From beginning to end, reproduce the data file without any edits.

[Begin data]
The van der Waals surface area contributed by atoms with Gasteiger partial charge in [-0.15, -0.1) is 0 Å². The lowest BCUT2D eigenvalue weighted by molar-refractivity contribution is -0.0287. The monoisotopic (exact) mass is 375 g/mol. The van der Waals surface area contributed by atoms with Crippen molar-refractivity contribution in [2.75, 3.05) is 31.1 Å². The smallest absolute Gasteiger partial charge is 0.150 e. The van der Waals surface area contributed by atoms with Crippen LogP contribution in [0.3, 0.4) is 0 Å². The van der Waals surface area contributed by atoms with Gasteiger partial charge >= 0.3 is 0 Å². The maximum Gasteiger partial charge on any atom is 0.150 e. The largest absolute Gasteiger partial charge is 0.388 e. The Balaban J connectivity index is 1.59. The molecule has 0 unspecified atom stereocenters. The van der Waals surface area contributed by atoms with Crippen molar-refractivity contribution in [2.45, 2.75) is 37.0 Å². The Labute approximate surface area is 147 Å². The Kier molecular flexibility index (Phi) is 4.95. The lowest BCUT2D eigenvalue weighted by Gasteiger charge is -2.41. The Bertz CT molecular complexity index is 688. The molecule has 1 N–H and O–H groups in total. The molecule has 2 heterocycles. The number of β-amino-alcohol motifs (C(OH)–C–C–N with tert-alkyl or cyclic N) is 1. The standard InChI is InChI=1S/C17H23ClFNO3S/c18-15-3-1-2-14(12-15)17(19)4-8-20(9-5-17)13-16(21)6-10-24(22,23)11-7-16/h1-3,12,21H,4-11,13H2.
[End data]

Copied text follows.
The van der Waals surface area contributed by atoms with Gasteiger partial charge in [-0.15, -0.1) is 0 Å². The lowest BCUT2D eigenvalue weighted by molar-refractivity contribution is -0.0287. The monoisotopic (exact) mass is 375 g/mol. The van der Waals surface area contributed by atoms with Crippen molar-refractivity contribution in [2.75, 3.05) is 31.1 Å². The smallest absolute Gasteiger partial charge is 0.150 e. The van der Waals surface area contributed by atoms with Crippen LogP contribution in [0.3, 0.4) is 0 Å². The van der Waals surface area contributed by atoms with Gasteiger partial charge >= 0.3 is 0 Å². The maximum Gasteiger partial charge on any atom is 0.150 e. The largest absolute Gasteiger partial charge is 0.388 e. The Balaban J connectivity index is 1.59. The molecule has 0 unspecified atom stereocenters. The van der Waals surface area contributed by atoms with Crippen molar-refractivity contribution in [2.45, 2.75) is 37.0 Å². The Labute approximate surface area is 147 Å². The Kier molecular flexibility index (Phi) is 4.95. The lowest BCUT2D eigenvalue weighted by Gasteiger charge is -2.41. The Bertz CT molecular complexity index is 688. The molecule has 1 N–H and O–H groups in total. The molecule has 2 heterocycles. The number of β-amino-alcohol motifs (C(OH)–C–C–N with tert-alkyl or cyclic N) is 1. The standard InChI is InChI=1S/C17H23ClFNO3S/c18-15-3-1-2-14(12-15)17(19)4-8-20(9-5-17)13-16(21)6-10-24(22,23)11-7-16/h1-3,12,21H,4-11,13H2.